Hartley Magazine

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Four Favorite Small Trees—Planning next year’s garden? Don’t forget the trees.

There’s a gardening aphorism—“The best time to plant a tree?  Twenty years ago. And the second-best time to plant a tree? Now.” This month I’m looking back twenty years to my local Northwest experts—Roger Gossler of Gossler Farms, and Harold Greer of Greer Gardens who recommended that I plant these four small trees. Thanks, gentlemen, for the good advice.

And because now is the second-best time, I advise you to add these choice trees to your spring planning list. All top out at between 12 and 30 feet, have white scented flowers, golden or red fall color, and grow in full sun to partial shade.

  • Cercidiphyllum japonicum var. pendulum (Zones 4-8) – I planted this weeping katsura near my water fountain where its pendant branches mimic a waterfall. This four-season beauty features bare cascading limbs in winter, pink buds in spring, and heart-shaped gray green leaves that dance on their stems in the slightest breeze all summer. But the best show comes in autumn when the dried foliage gives off a cotton candy scent. Then, one cold night, the katsura drops all its leaves at once. It’s the tidiest tree I know.
  • Davidia involucrata (Zones 6-9) – The white dove tree is a slow grower. It took seven years in my garden before I saw my first bloom, which looks like a white handkerchief suspended among the large heart-shaped leaves.  I love it for its provenance. Nineteenth-century plant hunter E.H.Wilson discovered it in the back-of-the-beyond in China, but when he returned for seed, he found that the  original tree had been cut down to make a house that stood nearby. You’ll be glad Wilson persevered and eventually brought back seeds.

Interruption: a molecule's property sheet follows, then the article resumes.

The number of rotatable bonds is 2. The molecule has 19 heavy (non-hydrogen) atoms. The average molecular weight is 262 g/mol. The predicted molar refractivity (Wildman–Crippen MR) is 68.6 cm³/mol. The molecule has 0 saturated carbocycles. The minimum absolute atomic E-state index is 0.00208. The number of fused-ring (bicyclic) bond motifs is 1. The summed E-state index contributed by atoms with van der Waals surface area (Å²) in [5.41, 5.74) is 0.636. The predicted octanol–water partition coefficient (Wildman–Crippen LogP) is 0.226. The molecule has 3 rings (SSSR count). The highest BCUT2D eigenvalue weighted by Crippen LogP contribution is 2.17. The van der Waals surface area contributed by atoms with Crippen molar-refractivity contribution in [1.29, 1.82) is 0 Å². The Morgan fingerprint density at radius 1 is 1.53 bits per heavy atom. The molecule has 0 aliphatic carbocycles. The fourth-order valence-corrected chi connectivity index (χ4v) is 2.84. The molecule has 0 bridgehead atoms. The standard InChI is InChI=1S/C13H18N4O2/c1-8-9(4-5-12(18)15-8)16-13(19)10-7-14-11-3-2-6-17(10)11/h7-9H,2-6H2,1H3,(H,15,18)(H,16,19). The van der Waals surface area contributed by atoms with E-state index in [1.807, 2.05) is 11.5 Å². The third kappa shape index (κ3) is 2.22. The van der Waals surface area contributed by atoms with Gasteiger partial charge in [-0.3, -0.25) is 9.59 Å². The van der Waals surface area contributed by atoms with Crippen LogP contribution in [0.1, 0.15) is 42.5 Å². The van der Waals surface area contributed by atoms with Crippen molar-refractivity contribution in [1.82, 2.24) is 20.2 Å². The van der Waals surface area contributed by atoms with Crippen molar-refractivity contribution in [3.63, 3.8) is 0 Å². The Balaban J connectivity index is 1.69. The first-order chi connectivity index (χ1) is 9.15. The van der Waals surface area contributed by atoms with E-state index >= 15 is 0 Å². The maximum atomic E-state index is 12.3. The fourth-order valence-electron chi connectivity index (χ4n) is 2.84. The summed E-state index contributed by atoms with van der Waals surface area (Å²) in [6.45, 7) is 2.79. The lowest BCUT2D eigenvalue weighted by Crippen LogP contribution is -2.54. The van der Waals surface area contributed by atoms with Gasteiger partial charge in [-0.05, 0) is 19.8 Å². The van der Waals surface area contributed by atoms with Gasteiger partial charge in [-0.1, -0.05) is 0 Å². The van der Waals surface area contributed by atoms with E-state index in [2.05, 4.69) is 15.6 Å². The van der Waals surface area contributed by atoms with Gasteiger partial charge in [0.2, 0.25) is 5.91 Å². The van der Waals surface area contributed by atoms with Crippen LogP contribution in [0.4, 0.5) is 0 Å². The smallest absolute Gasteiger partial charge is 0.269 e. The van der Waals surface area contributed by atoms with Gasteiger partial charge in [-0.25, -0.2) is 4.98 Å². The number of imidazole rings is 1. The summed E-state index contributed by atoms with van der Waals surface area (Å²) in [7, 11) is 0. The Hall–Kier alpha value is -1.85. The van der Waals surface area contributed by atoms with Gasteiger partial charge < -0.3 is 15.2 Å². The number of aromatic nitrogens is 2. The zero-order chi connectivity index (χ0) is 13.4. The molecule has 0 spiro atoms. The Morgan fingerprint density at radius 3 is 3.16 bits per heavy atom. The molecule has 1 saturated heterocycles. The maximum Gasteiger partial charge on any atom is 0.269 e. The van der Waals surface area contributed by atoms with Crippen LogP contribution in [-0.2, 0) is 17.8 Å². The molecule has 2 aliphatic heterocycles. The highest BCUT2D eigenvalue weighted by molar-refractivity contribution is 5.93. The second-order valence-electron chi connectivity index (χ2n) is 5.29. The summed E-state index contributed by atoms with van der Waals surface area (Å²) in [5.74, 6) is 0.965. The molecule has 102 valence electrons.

• Franklinia alatahama (Zones 6-9) – Although available by mail-order, this slow-maturing American native is even more rare—it hasn’t grown in the wild since it was discovered on the banks of the Alatahama River in Georgia in the 1700s by John Bartram, King George III’s naturalist. Named for Bartram’s friend, Ben Franklin, the tree’s yellow and white blossoms appear in late fall to very early spring here in the Northwest.
  • Styrax japonicus ‘Carillon’ (Zones 5-9) – This elegant weeping tree resides in a tiny circle-in-the-square garden my daughter Annie designed on the north side of our house. She was only seven years old when she spotted the snowbell tree among my gallon-can purchases from Gossler Farms—the kid has good taste—and insisted it be the centerpiece of her garden. Now, arching branches bloom with clusters of white bellflowers every June.